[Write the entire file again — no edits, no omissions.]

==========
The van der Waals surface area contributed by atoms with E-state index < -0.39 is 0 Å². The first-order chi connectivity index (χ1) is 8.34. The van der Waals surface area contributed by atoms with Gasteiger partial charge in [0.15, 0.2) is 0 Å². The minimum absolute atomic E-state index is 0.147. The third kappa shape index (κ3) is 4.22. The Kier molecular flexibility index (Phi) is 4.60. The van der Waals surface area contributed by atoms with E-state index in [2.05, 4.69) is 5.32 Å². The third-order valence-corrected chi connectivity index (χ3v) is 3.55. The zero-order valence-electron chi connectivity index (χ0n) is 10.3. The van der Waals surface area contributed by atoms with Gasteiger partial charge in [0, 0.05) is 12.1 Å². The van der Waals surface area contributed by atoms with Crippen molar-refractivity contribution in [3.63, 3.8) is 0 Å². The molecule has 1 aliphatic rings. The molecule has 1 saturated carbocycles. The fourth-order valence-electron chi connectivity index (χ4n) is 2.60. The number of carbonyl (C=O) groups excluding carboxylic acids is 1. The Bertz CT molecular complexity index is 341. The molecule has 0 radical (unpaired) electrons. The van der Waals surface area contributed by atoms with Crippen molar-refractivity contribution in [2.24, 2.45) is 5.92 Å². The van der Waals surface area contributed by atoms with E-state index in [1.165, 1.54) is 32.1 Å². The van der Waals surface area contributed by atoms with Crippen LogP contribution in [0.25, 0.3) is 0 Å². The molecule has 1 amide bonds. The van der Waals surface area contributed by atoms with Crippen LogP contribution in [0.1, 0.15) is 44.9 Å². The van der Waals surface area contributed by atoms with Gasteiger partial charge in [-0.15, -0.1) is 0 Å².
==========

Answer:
The van der Waals surface area contributed by atoms with E-state index < -0.39 is 0 Å². The first-order chi connectivity index (χ1) is 8.34. The van der Waals surface area contributed by atoms with Gasteiger partial charge in [0.15, 0.2) is 0 Å². The minimum absolute atomic E-state index is 0.147. The third kappa shape index (κ3) is 4.22. The Kier molecular flexibility index (Phi) is 4.60. The van der Waals surface area contributed by atoms with E-state index in [2.05, 4.69) is 5.32 Å². The third-order valence-corrected chi connectivity index (χ3v) is 3.55. The zero-order valence-electron chi connectivity index (χ0n) is 10.3. The van der Waals surface area contributed by atoms with Gasteiger partial charge in [0, 0.05) is 12.1 Å². The van der Waals surface area contributed by atoms with Crippen molar-refractivity contribution in [3.63, 3.8) is 0 Å². The molecule has 1 aliphatic rings. The molecule has 1 saturated carbocycles. The fourth-order valence-electron chi connectivity index (χ4n) is 2.60. The number of carbonyl (C=O) groups excluding carboxylic acids is 1. The Bertz CT molecular complexity index is 341. The molecule has 0 radical (unpaired) electrons. The van der Waals surface area contributed by atoms with Crippen molar-refractivity contribution in [2.24, 2.45) is 5.92 Å². The van der Waals surface area contributed by atoms with E-state index in [1.165, 1.54) is 32.1 Å². The van der Waals surface area contributed by atoms with Crippen LogP contribution in [0.25, 0.3) is 0 Å². The molecule has 1 amide bonds. The van der Waals surface area contributed by atoms with Crippen LogP contribution in [0.1, 0.15) is 44.9 Å². The van der Waals surface area contributed by atoms with Gasteiger partial charge in [-0.15, -0.1) is 0 Å².